Bengal Madrasah body unveils scholarships to honour Galwan martyrs

Many believe it will help bust some falsehoods propagated by BJP against these Islamic institutions

Rajesh Orang
Relatives, police and villagers carry the mortal remains of Rajesh Orang during his funeral ceremony, in Birbhum district | PTI Photo

The Bengal Madrasah Education Forum on Monday (June 22) announced three “patriotic” scholarships in memory of the two Indian Army jawans from the state who were killed in the recent skirmishes with Chinese troops in eastern Ladakh’s Galwan Valley.

The initiative, though aimed at inspiring a “sense of patriotism” among the students, many believe will also help bust some of the falsehoods often propagated by the BJP against the Islamic institutions of learning.

The forum, in a statement, said that the first scholarship of ₹10,000 would be given in the memory of slain Sepoy Rajesh Orang to a student from the Scheduled Tribe community of the state who would score the highest mark in the High Madrasah final examination.


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The second scholarship of ₹10,000, in memory of another martyred solider, Havildar Bipul Roy, would be given to the top scorer in the district of Alipurduar in the secondary school examination (Class 10) conducted by the West Bengal Board of Secondary Education. Roy hailed from Alipurduar.

These two scholarships would continue for three years, said Israrul Hoque Mondal, president of the forum.

The third one, Rajesh Orang and Bipul Roy Valour Scholarship of ₹40,000 would be given to an underprivileged student of Class 12 (science stream) of 2020 staying in hostel, Mondal said.

Welcoming the announcement, Sibaram Saha, a senior staff of the Agordanga High Madrasah at Keturgram in East Burdwan district, said it was yet another example of how the institutions of Madrasah inculcate patriotism and uphold secularism, particularly in West Bengal.

He said that the Madrasahs were often falsely maligned for political gain, and initiatives like this would help blunt propaganda to a large extent. Mondal too said that the announcement would help change “psychology”, particularly of the students about Madrasahs.

“We announced these scholarships because we want students to remember the valour and sacrifice of the martyrs. We will soon write to the chief minister (Mamata Banerjee) urging her to include a chapter about their sacrifices in the Madrasah syllabus,” Mondal added.

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The forum is the association of teachers of the state’s 614 government-aided Madrasahs. It has about 10,000 members, many of them non-Muslims.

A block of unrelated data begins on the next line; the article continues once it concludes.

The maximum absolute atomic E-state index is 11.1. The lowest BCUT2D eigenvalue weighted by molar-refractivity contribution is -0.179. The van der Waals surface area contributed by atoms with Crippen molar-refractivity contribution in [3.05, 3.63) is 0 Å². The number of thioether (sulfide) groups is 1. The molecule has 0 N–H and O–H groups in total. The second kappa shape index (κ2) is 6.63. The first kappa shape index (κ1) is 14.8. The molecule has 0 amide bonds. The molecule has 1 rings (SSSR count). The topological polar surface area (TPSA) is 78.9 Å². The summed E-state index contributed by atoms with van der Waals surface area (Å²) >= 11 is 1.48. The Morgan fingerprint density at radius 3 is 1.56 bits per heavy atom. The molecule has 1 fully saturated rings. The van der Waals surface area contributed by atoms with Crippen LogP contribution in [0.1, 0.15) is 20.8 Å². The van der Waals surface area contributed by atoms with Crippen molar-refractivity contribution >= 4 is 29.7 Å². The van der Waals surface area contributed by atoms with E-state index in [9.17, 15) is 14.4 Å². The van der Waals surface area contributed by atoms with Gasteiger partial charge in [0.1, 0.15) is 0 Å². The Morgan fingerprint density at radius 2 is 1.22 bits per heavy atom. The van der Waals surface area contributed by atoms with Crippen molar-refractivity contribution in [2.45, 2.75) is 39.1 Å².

Madrasahs are being targeted by BJP leaders who accuse them of teaching extremism. A senior BJP leader, Sakshi Maharaj, once even described these institutions as the breeding ground for terrorists.

Uttar Pradesh Shia Waqf Board chief Waseem Rizvi, who is regarded close to the BJP, wrote to Prime Minister Narendra Modi last year, asking him to shut down Madrasahs immediately or else half of the country’s Muslims would get influenced by Islamic State ideologies within the next 15 years.

Contrary to such perceptions, Madrasahs in West Bengal are considered as institutions of secular learning and draw a large number of Muslim students.

At present, 17 per cent students and 11 per cent teaching and non-teaching staff of high Madrasahs and a significant number of the members of the managing committee are non-Muslims, according to data provided by the West Bengal Board of Madrasah Education.

Nearly 18 per cent of the students registered for the High Madrasah examination, or Class 10 examination, this year were Hindus, a rise of over five per cent from last year’s 12.77 per cent.

Related news: How Army’s Bihar regiment removed Chinese post in Galwan Valley

Muslim students are actually in minority in a few Madrasahs, namely Orgram Chatuspallly High Madrasah (Burdwan), Kasba MM High Madrasah (Uttar Dinajpur), Chandrakona Islamia High Madrasah (West Midnapore), Dabra High Madrasah (Hooghly) and Sagar Moniruddin High Madrasah (South 24 Parganas).

In Dabra High Madrasah, around 80 per cent of students are non-Muslims.

Interestingly, several Muslim students in many of these Madrasahs opt for Sanskrit as an optional subject in Class 11 and 12.

For instance, out of the Agordanga High Madrasah’s 72 students who sat for the Class 12 examination, 69 had Sanskrit as optional subject, Saha said, adding that in the impending Class 12 batch, out of 99, only 14 opted for Arabic while the rest preferred the Sanskrit.

In Agordanga High Madrasah, out of 727 students, 325 are Hindus and of its 19 teaching and non-teaching staff, 10 are Hindus.

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